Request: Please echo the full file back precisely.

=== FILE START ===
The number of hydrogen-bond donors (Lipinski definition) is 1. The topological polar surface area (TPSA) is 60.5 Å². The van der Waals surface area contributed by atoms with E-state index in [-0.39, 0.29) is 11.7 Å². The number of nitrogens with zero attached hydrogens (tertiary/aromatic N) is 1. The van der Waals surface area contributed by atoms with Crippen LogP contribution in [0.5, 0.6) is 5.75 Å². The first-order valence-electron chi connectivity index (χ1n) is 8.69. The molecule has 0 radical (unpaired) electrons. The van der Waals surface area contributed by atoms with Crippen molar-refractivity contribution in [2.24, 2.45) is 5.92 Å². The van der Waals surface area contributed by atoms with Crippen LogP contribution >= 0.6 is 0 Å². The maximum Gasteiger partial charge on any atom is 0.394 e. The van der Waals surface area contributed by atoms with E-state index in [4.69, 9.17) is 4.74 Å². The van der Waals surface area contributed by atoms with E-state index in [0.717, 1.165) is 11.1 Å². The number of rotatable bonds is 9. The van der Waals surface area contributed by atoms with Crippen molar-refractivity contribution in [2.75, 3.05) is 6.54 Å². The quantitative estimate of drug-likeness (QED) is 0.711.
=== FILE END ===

The number of hydrogen-bond donors (Lipinski definition) is 1. The topological polar surface area (TPSA) is 60.5 Å². The van der Waals surface area contributed by atoms with E-state index in [-0.39, 0.29) is 11.7 Å². The number of nitrogens with zero attached hydrogens (tertiary/aromatic N) is 1. The van der Waals surface area contributed by atoms with Crippen LogP contribution in [0.5, 0.6) is 5.75 Å². The first-order valence-electron chi connectivity index (χ1n) is 8.69. The molecule has 0 radical (unpaired) electrons. The van der Waals surface area contributed by atoms with Crippen molar-refractivity contribution in [2.24, 2.45) is 5.92 Å². The van der Waals surface area contributed by atoms with Crippen LogP contribution >= 0.6 is 0 Å². The maximum Gasteiger partial charge on any atom is 0.394 e. The van der Waals surface area contributed by atoms with E-state index in [4.69, 9.17) is 4.74 Å². The van der Waals surface area contributed by atoms with E-state index in [0.717, 1.165) is 11.1 Å². The number of rotatable bonds is 9. The van der Waals surface area contributed by atoms with Crippen molar-refractivity contribution in [2.75, 3.05) is 6.54 Å². The quantitative estimate of drug-likeness (QED) is 0.711.